Q&A with Pádraig Walsh – Corporate and Commercial Partner


Pádraig Walsh recently joined us as Partner in our Corporate and Commercial practice. Born and raised in Hong Kong, Pádraig qualified in Ireland in 1998 and Hong Kong in 2000. This week we had a chance to chat with Pádraig to find out why he chose to become a lawyer, what he finds most satisfying and one piece of advice he would pass onto young adults who are considering a career in law.

Pádraig Walsh, Partner

Why did you choose to become a lawyer?
My secondary school in Ireland was beside the local District Court. I could catch the last half hour’s entertainment if I rushed out at the end of the day. I remember one enterprising solicitor argued that his client could not have been speeding because he, the lawyer, had measured the length of the skid marks and that length equated to a speed below the speed limit. The judge was not impressed… but I was. I thought it was really creative and logical. That gave me the bug.

Describe a typical day at work.
Up early doors, usually 5:30 am. Thirty minutes exercise at home. Then, spend an hour reading, learning and writing before the family rises and the madness starts. Then, in to the office by 9:00 am, after I have dropped my son to school. Put on music to avoid the silence distracting me. No meetings in the morning. Look at my prioritised to do list from the end of the previous day. Don’t lift my head up to check emails or anything else until one, and ideally two, of those items are completed. Process emails. Lunch, afternoons and early evening for client meetings and business development. Home to see my son before bed time. Then chill with a nice book or half a movie, until the matchsticks can’t keep the eyelids open. And all along the way, be open to the experience and the fun of working with others.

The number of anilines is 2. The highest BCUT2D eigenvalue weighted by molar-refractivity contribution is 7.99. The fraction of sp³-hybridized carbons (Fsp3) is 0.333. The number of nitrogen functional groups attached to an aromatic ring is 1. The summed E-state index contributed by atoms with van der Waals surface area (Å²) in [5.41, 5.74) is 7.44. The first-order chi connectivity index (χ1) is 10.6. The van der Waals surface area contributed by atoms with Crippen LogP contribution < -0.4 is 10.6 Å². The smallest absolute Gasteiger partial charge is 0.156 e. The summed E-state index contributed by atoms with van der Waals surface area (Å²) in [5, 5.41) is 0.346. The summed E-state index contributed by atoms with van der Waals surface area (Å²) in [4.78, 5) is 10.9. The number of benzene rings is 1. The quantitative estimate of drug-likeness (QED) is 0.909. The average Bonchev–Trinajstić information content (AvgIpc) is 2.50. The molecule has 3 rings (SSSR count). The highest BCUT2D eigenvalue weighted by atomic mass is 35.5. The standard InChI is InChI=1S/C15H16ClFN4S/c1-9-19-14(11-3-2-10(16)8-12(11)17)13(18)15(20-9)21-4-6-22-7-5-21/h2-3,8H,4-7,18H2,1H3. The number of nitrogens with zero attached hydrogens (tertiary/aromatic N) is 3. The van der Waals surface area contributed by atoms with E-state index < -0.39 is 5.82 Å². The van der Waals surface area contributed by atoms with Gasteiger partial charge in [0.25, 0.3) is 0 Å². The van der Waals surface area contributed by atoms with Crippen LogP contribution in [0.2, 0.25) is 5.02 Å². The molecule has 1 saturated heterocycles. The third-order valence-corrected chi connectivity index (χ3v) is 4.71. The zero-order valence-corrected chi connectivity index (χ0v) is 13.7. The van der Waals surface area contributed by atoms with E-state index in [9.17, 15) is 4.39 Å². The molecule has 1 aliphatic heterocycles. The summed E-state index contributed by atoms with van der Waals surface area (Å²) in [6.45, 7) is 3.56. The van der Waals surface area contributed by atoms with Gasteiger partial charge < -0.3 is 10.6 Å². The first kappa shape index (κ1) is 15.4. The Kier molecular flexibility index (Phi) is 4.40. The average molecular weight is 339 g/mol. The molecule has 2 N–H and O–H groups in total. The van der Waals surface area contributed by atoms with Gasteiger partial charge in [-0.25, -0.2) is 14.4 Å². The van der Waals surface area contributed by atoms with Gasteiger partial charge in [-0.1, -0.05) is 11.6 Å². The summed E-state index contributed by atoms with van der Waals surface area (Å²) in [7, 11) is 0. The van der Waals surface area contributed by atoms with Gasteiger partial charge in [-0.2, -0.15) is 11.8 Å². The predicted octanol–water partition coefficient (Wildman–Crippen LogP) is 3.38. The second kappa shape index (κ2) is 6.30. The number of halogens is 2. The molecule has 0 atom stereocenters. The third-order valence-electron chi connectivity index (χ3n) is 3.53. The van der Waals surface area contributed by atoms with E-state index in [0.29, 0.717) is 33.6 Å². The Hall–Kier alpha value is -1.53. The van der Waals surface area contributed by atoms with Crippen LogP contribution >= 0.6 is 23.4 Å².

What part of being a lawyer do you personally find most satisfying? Most challenging?
The challenge and the satisfaction can come together. I am always excited to take on a piece of complex work that I have not done before but I know is within my capability. It gets the wheels turning, the oil burning, and the stomach churning all at the same time!

I really enjoy training, learning and development. I have got a lot of satisfaction in recent years from passing on my crumbs of knowledge to others. You have never truly understood something until you can explain it clearly and simply to others. So, that’s challenging too!

Being a lawyer can be stressful at times. How do you maintain a good work-life balance?
It helps that I am a laid back person. Also, goju ryu karate works wonders for stress. Ous!

What’s the best piece of advice you have ever received during your legal career?
In my early days as a law firm partner, a more experienced owl said the best policy was to work with those who wanted to work with you, and not worry too much about others. That has helped me a lot.

If you had not become a lawyer, what other professions would you have considered?
Writing would have been involved. I like playing with words. I have a strong interest in movies. I do not have the wit for sharp dialogue, so I could not be a screenwriter. Perhaps a movie critic? I would leave no turn unstoned.

Give one piece of advice to young adults who are considering the legal profession.
Add another discipline to your skill set. Quite shortly, a knowledge of law alone will not be enough to succeed or excel in the legal profession. Add technology or economics and you are better prepared for the changes that lie ahead.

Give one piece of advice to your younger self.
Lighten up. Forget about smelling the coffee; smell the roses.

Find out more about Pádraig here.